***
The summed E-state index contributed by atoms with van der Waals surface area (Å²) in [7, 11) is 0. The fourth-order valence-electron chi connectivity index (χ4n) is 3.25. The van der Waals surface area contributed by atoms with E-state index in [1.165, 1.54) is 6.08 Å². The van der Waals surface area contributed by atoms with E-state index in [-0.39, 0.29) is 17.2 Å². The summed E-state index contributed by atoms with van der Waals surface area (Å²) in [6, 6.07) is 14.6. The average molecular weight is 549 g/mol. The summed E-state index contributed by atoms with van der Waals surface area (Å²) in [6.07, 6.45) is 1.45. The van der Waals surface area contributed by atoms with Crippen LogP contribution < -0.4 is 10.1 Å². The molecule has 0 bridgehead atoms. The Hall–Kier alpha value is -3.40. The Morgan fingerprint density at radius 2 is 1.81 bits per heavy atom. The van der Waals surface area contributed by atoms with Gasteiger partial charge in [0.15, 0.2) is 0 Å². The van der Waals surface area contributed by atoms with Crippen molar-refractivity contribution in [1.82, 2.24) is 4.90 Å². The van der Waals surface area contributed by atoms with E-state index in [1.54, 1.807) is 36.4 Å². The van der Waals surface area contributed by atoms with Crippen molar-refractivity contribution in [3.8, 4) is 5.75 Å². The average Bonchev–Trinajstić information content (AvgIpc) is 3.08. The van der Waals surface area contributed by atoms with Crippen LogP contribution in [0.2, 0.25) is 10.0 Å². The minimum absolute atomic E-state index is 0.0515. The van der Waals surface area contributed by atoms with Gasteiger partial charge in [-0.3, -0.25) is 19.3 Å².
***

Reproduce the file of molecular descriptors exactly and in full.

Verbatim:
The summed E-state index contributed by atoms with van der Waals surface area (Å²) in [7, 11) is 0. The fourth-order valence-electron chi connectivity index (χ4n) is 3.25. The van der Waals surface area contributed by atoms with E-state index in [1.165, 1.54) is 6.08 Å². The van der Waals surface area contributed by atoms with E-state index in [-0.39, 0.29) is 17.2 Å². The summed E-state index contributed by atoms with van der Waals surface area (Å²) in [6, 6.07) is 14.6. The average molecular weight is 549 g/mol. The summed E-state index contributed by atoms with van der Waals surface area (Å²) in [6.07, 6.45) is 1.45. The van der Waals surface area contributed by atoms with Crippen LogP contribution < -0.4 is 10.1 Å². The molecule has 0 bridgehead atoms. The Hall–Kier alpha value is -3.40. The Morgan fingerprint density at radius 2 is 1.81 bits per heavy atom. The van der Waals surface area contributed by atoms with Gasteiger partial charge in [0.15, 0.2) is 0 Å². The van der Waals surface area contributed by atoms with Crippen molar-refractivity contribution in [1.82, 2.24) is 4.90 Å². The van der Waals surface area contributed by atoms with E-state index in [1.54, 1.807) is 36.4 Å². The van der Waals surface area contributed by atoms with Crippen molar-refractivity contribution in [3.8, 4) is 5.75 Å². The average Bonchev–Trinajstić information content (AvgIpc) is 3.08. The van der Waals surface area contributed by atoms with Crippen LogP contribution in [0.2, 0.25) is 10.0 Å². The minimum absolute atomic E-state index is 0.0515. The van der Waals surface area contributed by atoms with Gasteiger partial charge in [-0.3, -0.25) is 19.3 Å².